Thursday, October 29, 2015

Expanding my Boundaries by Visiting India

In two weeks I will be boarding a plane (or two) to visit a country that is 11.5 hours ahead of my timezone. Typical reactions I receive when I tell people I’m going to India—a place far from Boulder, Colorado—range from “that is not for me” to “I wish I could go”. 
I also get many comments like, “That is so cool!: “ What will you learn?” or my favorite, “I’ve been there and you will love it. Let me tell you about…”

I’ve asked myself why I’m willing to leave the comforts of home to explore something so different, and the answer is simple: I have a strong desire to push my own boundaries to explore, learn, and hopefully return with a new way of perceiving and interacting with my world. A trip like this could change the way I view and solve problems, including those I face in my role at Boulder Valley School District.

IndiaCitiesMap.jpgThis personally funded trip is led by CoSN (Consortium of School Networking), an organization I belong to that supports K-12 technology professionals through advocacy, tools, and support. CoSN visits a country each year to learn about how the educational system functions and how technology is used.
We will visit three diverse cities—Delhi, Bangalore, and Chennai—each with different cultures, food, and even religious followings. We will spend time at schools with students and administrators, and we will visit historical and cultural sites, including the Taj Mahal. This trip promises to be anything but routine.
After months of preparation and many vaccinations, I am ready to leave on November 12. I hope you will follow me on my 12-day journey through these social media tools:
  1. CoSN in India Blog
Please chime in below with your thoughts. What country you have visited that has changed the way you view the world?

Monday, October 12, 2015

Solving for the Homework Gap

My role as CIO has changed significantly over the 5 years I’ve been at BVSD. My first major challenge was to modernize IT practices and provide reliable technology and systems to support teachers. Today, that goal has been largely accomplished with open IT issues at their lowest point ever, and the reliability of our systems greatly improved.

This new, more stable environment has allowed me to focus on bigger picture issues. One in particular that strikes home for me is the “homework gap”.  Also known as the digital divide or opportunity gap, it is the recognition that some of our students go home to little or no Internet access.

Ironically, the homework gap is happening at a time when quality educational resources are rapidly moving online. The Khan Academy alone is a significant force in helping students learn outside of the traditional classroom environment. With thousands of tutorials on everything from basic math and calculus to classes in science, computer programming, history, art, and economics, Khan Academy and similar resources can be of significant help to a struggling student.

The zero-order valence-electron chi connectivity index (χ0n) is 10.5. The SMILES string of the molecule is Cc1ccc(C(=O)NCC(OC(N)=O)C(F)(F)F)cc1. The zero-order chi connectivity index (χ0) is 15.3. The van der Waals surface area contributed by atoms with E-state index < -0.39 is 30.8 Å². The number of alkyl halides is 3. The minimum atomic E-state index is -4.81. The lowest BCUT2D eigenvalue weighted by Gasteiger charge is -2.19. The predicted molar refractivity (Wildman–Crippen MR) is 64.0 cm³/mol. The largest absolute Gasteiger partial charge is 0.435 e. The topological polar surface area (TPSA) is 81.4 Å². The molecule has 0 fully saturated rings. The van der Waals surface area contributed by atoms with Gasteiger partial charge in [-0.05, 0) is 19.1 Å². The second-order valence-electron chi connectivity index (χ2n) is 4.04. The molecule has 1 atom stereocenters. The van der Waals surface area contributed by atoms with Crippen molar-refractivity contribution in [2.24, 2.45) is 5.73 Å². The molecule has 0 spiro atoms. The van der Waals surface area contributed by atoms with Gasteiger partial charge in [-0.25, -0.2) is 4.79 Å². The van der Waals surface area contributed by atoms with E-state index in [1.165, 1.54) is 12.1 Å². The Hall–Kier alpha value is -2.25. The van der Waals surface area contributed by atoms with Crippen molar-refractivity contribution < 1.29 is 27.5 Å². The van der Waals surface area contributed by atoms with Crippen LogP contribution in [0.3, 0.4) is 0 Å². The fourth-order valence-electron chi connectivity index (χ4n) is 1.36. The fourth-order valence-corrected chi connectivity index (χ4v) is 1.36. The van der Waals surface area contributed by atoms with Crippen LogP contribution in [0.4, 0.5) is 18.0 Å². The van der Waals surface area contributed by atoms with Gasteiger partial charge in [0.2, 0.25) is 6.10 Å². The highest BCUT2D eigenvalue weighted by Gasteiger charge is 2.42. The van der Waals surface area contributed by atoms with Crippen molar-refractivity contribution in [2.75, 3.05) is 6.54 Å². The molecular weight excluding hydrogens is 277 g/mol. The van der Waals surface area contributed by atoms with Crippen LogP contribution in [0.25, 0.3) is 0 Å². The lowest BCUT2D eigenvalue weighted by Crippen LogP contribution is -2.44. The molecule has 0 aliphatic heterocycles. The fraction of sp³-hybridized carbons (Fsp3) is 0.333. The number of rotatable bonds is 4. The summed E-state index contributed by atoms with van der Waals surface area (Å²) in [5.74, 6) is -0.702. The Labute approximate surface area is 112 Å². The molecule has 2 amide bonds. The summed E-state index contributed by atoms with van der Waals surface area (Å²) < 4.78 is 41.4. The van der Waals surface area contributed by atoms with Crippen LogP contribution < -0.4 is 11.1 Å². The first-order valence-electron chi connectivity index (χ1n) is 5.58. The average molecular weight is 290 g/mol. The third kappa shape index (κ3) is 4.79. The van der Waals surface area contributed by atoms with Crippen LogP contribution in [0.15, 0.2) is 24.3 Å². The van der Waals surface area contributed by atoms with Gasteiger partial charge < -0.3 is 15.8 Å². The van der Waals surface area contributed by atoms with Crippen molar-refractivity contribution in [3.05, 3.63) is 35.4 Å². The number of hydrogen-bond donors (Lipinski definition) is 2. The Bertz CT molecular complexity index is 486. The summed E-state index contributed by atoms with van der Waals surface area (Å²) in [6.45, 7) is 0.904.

But what if you are a student with no Internet at home? What if you don’t have a mobile device to take to the library, Starbucks, or hundreds of other publicly available Internet access sites? This is what creates the homework gap, and it is real for many of our students.

At BVSD, we are working to eliminate the homework gap through these pilot programs:
  • Providing Internet at a Boulder Housing Partner site while determining the feasibility of expanding the program.
  • Promoting both the Comcast and CenturyLink $9.95 Internet access programs for students qualifying for free or reduced lunch.
  • Providing Chromebooks to all freshman at Centaurus and Broomfield High Schools through our 1:Web program.
  • Providing Chromebook carts to all schools to be used at the school's discretion, including taking the devices home. 
Although the above pilot programs are a start, I’m exploring additional ways to close the homework gap.

I am working with administration to find funding for a district-wide 1:Web rollout, but at a cost of $2.2 million it will take time and have to be balanced with other critical needs, all at a time when state K-12 funding is critically sparse. A more feasible first step may be funding 1:Web at the high schools for $800k.

This November, BVSD is asking voters to consider an override to SB152. An override would allow public/private telecommunication partnerships that are not available to BVSD today. New partnerships could allow the district to monetize the portion of the fiber that we are not using, giving the Board of Education new revenue to use at their discretion.

CoSN, a professional organization I belong to, is studying other ways to help resolve the homework gap. CoSN's CEO, Keith Krueger, is on sabbatical at Harvard studying the digital divide and how to address it. I encourage you to read his latest blog on bringing the Internet to our students.

As curriculum and educational tools move online, the need for ubiquitous Internet is becoming a necessity. I’ll continue to spend my time working to reduce the homework gap.

I would appreciate your ideas and comments on this topic.  Please chime in below.